LINCOLN HEIGHTS, Ohio – They show up every Saturday armed with rakes, hoes, shovels, weed cutters, seeds and, on a recent weekend, fly swatches to ward off the cicadas.
These residents hope to feed their city.
Of course, growing your own food is not easy.
“It’s supposed to be carrots,” William Fraley said on a recent Saturday morning as he raked through a mass of vegetation with a rake. “But it’s not really carrot. It’s more weeds than carrots.”
As the question of food deserts gain more nationwide attention and locally, leaders in this predominantly black suburb just north of Cincinnati hope to improve access to fresh produce and teach village youth valuable life skills.
It’s not just Lincoln Heights. Residents of Chicago, Atlanta and other cities have also turned to gardens to improve access to fresh food, the Associated Press reported in 2019.
Fraley, 33, and the organization he is a part of called the Heights Movement, transformed a vacant lot in Lincoln Heights into a small farm called Jackson Street Produce Market.
This spring, they planted more than a dozen varieties of crops.
Lincoln Heights Gardeners aim this summer to provide fresh produce to a village where the nearest grocery store with fresh produce is a town of Woodlawn.
“Everyone must eat”
The nearest supermarket is only a few miles away, but it’s on crowded Springfield Pike. Lincoln Heights, in fact, is not listed on the United States Department of Agriculture Food Deserts Map although other places in Hamilton County and the metro area are.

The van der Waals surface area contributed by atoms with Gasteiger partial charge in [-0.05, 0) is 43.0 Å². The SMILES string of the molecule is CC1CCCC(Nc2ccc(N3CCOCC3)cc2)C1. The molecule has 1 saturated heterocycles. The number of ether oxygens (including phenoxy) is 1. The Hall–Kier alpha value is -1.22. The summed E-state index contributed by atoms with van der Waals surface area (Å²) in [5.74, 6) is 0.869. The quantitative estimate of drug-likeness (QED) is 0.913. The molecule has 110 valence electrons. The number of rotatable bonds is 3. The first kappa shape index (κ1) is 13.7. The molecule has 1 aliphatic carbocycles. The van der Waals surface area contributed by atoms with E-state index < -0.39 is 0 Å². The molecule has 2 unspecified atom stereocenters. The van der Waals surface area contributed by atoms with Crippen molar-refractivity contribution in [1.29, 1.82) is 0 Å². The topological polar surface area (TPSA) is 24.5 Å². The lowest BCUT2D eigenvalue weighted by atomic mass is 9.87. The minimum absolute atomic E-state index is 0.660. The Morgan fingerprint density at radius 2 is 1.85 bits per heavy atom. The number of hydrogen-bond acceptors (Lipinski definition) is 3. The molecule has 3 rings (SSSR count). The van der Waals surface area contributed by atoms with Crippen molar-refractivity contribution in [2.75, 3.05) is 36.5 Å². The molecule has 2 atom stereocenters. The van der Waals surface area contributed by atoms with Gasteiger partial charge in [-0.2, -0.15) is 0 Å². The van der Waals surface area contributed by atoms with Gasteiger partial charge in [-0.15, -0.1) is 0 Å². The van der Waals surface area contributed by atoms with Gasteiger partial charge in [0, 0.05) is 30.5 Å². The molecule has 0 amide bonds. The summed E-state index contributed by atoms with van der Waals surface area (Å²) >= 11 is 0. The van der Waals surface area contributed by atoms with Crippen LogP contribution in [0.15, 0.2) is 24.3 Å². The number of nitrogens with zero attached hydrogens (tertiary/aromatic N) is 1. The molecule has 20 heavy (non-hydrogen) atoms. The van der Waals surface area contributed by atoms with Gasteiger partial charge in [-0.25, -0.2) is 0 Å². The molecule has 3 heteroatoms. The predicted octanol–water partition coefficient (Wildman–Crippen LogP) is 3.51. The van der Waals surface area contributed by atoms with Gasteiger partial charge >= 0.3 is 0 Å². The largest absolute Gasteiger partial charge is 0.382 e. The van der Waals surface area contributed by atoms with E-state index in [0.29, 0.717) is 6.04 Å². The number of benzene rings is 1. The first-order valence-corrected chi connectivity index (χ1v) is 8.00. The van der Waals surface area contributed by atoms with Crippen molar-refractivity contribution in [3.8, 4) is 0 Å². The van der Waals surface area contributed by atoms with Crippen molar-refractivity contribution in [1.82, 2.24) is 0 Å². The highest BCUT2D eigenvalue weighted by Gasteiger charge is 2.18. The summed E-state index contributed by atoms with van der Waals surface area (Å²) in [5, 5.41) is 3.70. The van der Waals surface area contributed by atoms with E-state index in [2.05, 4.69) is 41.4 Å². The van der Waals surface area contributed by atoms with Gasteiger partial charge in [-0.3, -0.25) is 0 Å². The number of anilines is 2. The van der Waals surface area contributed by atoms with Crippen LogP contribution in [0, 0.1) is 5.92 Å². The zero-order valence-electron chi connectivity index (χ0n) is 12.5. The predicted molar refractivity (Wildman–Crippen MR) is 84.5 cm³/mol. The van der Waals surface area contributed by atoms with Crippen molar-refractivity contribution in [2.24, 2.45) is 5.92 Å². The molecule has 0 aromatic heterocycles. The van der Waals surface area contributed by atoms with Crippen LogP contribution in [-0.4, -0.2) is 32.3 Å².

While those with a car can easily get there, those who have to walk cannot, said Daronce Daniels, city councilor for the Village of Lincoln Heights.
“If you don’t have transportation, the ability to get food and fresh produce is non-existent in Lincoln Heights,” Daniels said. “On Springfield Pike, it’s not a safe ride.”
Daniels started the Heights movement in 2017. This is a group of residents who defend Lincoln Heights, a community founded by black families who moved to the area from the south 75 years ago.
Ninety percent of the inhabitants of the village of 3,300 are black. Almost half of the inhabitants, i.e. 46%, live below the poverty line, according to the most recent estimates from the US Census Bureau.
The issue of access to fresh food and food desserts was also at the top of Daniels’ list when he started the movement.
“It was a way to bring people together to solve a problem,” Daniels said. “How do we solve problems? Everyone here loves to grow food. Everyone must eat.
Lincoln Heights Mayor Ruby Kinsey-Mumphrey doesn’t consider her village a food desert with the nearest grocery store within five miles. But she loves the little farm.
“It’s a great opportunity for residents to learn about agriculture,” she said.
Teach life skills
Daniels enlisted a group of around 40 residents to work in the garden every Saturday. Thanks to a grant from the United Way and the Greater Cincinnati Foundation, the Heights Movement is able to provide workers with an allowance of $ 50 per day.
It’s not just about food. He also teaches residents about self-reliance, finances and business, Daniels said.
Products will be sold at Fanci’s, a local market one block away.The profits will be donated to the operation of the garden. The Heights movement will use bankers to provide financial and business advice to gardeners, he said.